There have been numerous concerns posted regarding the disc filter on the diaphragm vent. The most common is that it allows dirt to enter the carb and accumulate in the body below the diaphragm, around and in the slide area. Some have blamed this filter for “slide sticking” issues.
Remember that air is both pulled into and pushed out of this vent.

Another concern, and one that seemed more a possibility to me, would be that the filter becomes so clogged that air cannot flow readily thru it, in effect damping, or at worst completely preventing atmospheric pressure from reaching the air chamber. Throttle response would be adversely affected.

One day I took off the carb disc filter and took a good long look at it and thought about what it had to do. And then I thought how much better it would be to have a larger area for the diaphragm to “breath” thru… not to mention something I could tell at a glance what condition it was in.
While I was there, I though about how I had re-routed the carb bowl vent so that when I removed my precious, suede-covered Renazco seat to wash the bike, I wouldn’t inadvertently spray water into the hose… and maybe into my carbs bowl.

Initially, I just wanted a small filter for the diaphragm vent… then I thought, “What the Hell… lets just vent the shit out of the whole carb”.
So I purchased two UNI crankcase filters, one in a “push-in” 5/16” diameter (UP-121) for the carb bowl, the other a push-in ½” diameter (UP-123) for the diaphragm vent.

This is the 5/16” diameter filter for the carb bowl.


It took awhile to decide where to put these filters. The 90° molded rubber elbow of the diaphragm vent pretty much decided where that filter would go… although I did try a few alternate locations, none seemed to be as good as the “stock” location.

Carb top view, 90° rubber elbow in lower right corner


The hose wraping around the diaphragm filter leads to the bowl filter behind the brake fluid reservior.


The carb bowl vent was a little different. I had it on the left, the right… above, below and behind the carb. Finally, the empty space between the rear brake reservoir and upper shock mount called to me… and that’s where it ended up. I’m still not 100% sure it’s going to stay there.





So there you have it. An alternative to the stock set-up that ensures no unfiltered air can enter the carburetor.

The rational for doing this is questionable... I've had my bike for almost 3 years and didn't think it was an issue. Maybe I'm bored and just looking for things to do... or maybe there is some practical logic to it.

You’re call.

Nizice

You just do those? I don't remember seeing them.

I've got a 620 needin some TLC if your bored.
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Old 01-16-2006, 02:37 PM   #3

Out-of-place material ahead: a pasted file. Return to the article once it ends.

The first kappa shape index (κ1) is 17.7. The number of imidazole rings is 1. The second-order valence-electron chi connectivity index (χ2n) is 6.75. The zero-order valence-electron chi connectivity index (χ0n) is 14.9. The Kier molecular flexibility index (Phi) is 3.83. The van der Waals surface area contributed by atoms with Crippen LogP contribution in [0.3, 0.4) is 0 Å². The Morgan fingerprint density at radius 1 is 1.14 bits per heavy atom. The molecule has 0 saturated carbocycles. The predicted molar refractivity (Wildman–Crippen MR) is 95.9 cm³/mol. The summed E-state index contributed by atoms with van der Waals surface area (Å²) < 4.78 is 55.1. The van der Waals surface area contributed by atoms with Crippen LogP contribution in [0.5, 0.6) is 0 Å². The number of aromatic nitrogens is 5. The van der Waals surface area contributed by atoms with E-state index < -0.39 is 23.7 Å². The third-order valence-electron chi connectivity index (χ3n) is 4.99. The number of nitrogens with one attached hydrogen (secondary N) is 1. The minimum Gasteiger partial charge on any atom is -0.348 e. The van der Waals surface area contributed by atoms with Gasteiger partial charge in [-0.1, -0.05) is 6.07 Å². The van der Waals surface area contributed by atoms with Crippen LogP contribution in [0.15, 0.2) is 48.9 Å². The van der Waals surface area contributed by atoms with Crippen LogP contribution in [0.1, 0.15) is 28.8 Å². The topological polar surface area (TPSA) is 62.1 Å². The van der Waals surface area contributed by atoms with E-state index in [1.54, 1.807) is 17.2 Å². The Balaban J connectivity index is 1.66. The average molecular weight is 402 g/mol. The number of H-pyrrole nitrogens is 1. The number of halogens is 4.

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Quote:
Originally Posted by GODSPEED
Nizice

You just do those? I don't remember seeing them.

I've got a 620 needin some TLC if your bored.
Naa, I did it about 2 or 3 weeks ago. As my paint is still out, I decided to hang the Motion Pro AUX fuel bottle and fire the bike up... get the gas flowing again, check for leaks and noises, check the coolant after the rocker cover reseal, bla bla bla.
Then, seeing as how every thing was working fine, I figured I do a little write-up on the filters, along with some thoughts and theories about filtering the vents in the first place.

Do I realllllllly want your SXC to "take up residence" in my garage?

C
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Old 01-16-2006, 03:17 PM   #4
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thats cool creeper, and we must be on some kinda alien controlled connection cause i addressed that this sat. i went a slightly different route with the small plastic VW fuel filters.
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Old 01-16-2006, 03:38 PM   #5
GODSPEED
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Quote:
Originally Posted by 2 SPOT
thats cool creeper, and we must be on some kinda alien controlled connection cause i addressed that this sat. i went a slightly different route with the small plastic VW fuel filters.
Great minds think alike?
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Those of you with spouse and SO's know this already, but man give them a big hug, and don't take anything foregranted. - MACK RIP

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Old 01-16-2006, 03:39 PM   #6
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I plugged both of them completely. Tested it using a shop vacuum and it didn't seem to affect it, so I did it on the bike and have noticed no ill affects